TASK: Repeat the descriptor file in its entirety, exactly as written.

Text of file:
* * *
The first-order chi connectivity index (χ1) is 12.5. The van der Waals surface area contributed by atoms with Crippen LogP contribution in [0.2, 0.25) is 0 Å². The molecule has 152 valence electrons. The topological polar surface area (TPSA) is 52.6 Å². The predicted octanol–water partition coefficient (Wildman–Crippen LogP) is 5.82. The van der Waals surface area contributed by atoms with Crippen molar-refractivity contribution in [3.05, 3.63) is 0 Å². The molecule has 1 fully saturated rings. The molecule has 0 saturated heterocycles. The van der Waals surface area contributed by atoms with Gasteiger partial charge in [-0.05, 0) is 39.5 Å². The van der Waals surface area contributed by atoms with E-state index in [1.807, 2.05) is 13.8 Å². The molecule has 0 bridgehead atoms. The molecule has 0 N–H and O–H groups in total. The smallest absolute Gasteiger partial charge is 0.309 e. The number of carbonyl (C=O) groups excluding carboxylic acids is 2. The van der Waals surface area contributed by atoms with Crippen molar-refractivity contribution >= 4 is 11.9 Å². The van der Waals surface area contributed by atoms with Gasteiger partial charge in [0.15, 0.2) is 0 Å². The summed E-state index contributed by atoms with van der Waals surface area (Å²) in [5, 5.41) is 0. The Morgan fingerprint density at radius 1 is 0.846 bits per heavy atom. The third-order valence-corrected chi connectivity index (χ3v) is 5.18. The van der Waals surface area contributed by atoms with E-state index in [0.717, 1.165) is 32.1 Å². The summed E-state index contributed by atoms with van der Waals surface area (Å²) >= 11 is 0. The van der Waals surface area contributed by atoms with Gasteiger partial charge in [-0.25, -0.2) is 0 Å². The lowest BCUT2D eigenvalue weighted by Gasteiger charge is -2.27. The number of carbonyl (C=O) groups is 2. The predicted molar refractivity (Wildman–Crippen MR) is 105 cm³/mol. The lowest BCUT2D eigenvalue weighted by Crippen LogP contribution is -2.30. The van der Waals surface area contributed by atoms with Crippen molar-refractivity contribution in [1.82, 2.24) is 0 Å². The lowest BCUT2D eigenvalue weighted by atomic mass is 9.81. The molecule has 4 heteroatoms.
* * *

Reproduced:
The first-order chi connectivity index (χ1) is 12.5. The van der Waals surface area contributed by atoms with Crippen LogP contribution in [0.2, 0.25) is 0 Å². The molecule has 152 valence electrons. The topological polar surface area (TPSA) is 52.6 Å². The predicted octanol–water partition coefficient (Wildman–Crippen LogP) is 5.82. The van der Waals surface area contributed by atoms with Crippen molar-refractivity contribution in [3.05, 3.63) is 0 Å². The molecule has 1 fully saturated rings. The molecule has 0 saturated heterocycles. The van der Waals surface area contributed by atoms with Gasteiger partial charge in [-0.05, 0) is 39.5 Å². The van der Waals surface area contributed by atoms with E-state index in [1.807, 2.05) is 13.8 Å². The molecule has 0 bridgehead atoms. The molecule has 0 N–H and O–H groups in total. The smallest absolute Gasteiger partial charge is 0.309 e. The number of carbonyl (C=O) groups excluding carboxylic acids is 2. The van der Waals surface area contributed by atoms with Crippen molar-refractivity contribution >= 4 is 11.9 Å². The van der Waals surface area contributed by atoms with Gasteiger partial charge in [0.15, 0.2) is 0 Å². The summed E-state index contributed by atoms with van der Waals surface area (Å²) in [5, 5.41) is 0. The Morgan fingerprint density at radius 1 is 0.846 bits per heavy atom. The third-order valence-corrected chi connectivity index (χ3v) is 5.18. The van der Waals surface area contributed by atoms with E-state index in [0.717, 1.165) is 32.1 Å². The summed E-state index contributed by atoms with van der Waals surface area (Å²) >= 11 is 0. The van der Waals surface area contributed by atoms with Gasteiger partial charge in [-0.25, -0.2) is 0 Å². The lowest BCUT2D eigenvalue weighted by Gasteiger charge is -2.27. The number of carbonyl (C=O) groups is 2. The predicted molar refractivity (Wildman–Crippen MR) is 105 cm³/mol. The lowest BCUT2D eigenvalue weighted by Crippen LogP contribution is -2.30. The van der Waals surface area contributed by atoms with Crippen molar-refractivity contribution in [1.82, 2.24) is 0 Å². The lowest BCUT2D eigenvalue weighted by atomic mass is 9.81. The molecule has 4 heteroatoms.